This question arises from seeing code where I feel like something is wrong but I can't put my finger on it while developing Android.

What are some red flags in Android development that says your application just may not be organized/programmed in the best way? What are some ways to fix these instances of code smell?

  • 3
    where I feel like something is wrong but I can't put my finger on it -- It's written in Java? Kidding, KIDDING! Commented Apr 15, 2011 at 17:23
  • @Robert is extremely offended. Sticks nose in the air and covers it with "Design Patterns for Dummies".
    – Michael K
    Commented Apr 15, 2011 at 17:33
  • This is merely anecdotal, but I have noticed on StackOverflow a large influx of newbie Android programmers who want to get rich making the next Angry Birds, but who struggle trying to figure out what a class is. Given this dynamic, it is not surprising that you are seeing code out there that is less than stellar quality. Commented Apr 15, 2011 at 18:16
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    @Robert, its like the next PHP! Commented Apr 15, 2011 at 18:18
  • @Robert Definitely. The issue is my coworker and I have been flying by the seat of our pants with Android and, even though I've been working on it for half a year, the best practices for larger applications in Android still do not seem obvious to me because there isn't as much good reference on more advanced Android topics online like there is other frameworks, such as iOS or RoR. It's all basic "How to I popup a dialog?" or "How do I add a subview to LinearLayout?"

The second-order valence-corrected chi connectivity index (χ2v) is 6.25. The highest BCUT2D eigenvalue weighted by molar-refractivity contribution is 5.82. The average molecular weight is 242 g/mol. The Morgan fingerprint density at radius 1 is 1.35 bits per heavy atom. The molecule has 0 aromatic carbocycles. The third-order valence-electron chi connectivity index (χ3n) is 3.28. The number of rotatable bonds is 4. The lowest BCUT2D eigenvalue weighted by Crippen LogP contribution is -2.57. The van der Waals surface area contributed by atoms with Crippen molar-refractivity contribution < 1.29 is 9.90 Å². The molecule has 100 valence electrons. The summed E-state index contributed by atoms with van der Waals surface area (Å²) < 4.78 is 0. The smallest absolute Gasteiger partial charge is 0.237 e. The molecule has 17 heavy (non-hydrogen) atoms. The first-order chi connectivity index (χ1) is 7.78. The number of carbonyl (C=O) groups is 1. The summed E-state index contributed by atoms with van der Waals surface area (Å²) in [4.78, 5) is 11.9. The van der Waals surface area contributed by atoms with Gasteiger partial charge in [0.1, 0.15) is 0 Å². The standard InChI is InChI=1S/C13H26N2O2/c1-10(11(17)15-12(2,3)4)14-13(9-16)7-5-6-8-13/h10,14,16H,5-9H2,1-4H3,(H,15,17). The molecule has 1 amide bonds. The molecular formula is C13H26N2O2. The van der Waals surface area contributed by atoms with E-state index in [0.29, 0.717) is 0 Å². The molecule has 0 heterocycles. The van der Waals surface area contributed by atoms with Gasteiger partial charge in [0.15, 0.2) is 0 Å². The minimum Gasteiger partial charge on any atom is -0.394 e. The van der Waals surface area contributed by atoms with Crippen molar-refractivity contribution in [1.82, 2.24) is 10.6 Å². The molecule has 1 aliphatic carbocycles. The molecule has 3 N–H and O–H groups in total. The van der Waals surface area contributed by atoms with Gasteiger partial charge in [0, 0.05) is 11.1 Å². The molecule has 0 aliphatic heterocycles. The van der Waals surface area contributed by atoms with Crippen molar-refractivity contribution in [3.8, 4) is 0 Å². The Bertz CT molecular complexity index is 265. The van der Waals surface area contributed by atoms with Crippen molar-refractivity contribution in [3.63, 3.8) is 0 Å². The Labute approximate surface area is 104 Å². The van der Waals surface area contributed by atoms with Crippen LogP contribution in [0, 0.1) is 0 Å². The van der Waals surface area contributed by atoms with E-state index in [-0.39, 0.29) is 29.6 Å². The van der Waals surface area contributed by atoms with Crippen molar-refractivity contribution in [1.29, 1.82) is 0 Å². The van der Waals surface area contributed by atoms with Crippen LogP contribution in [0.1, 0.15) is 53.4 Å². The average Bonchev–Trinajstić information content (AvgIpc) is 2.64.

– AndrewKS
    Commented Apr 15, 2011 at 18:24

1 Answer 1


Android development model will encourage some people to put most of the code in just a few classes. Your Activity1 and Activity2 code will be long and hard to read, full of anonymous classes. This type of development works in the beginning, when you are prototyping, but later on you may want to separate code into classes by Single Responsibility or and short methods.

Too many classes and objects can lead to lower performance, but I suggest you make your code work first, then make it readable, and only then look where/whether your performance needs to be improved.

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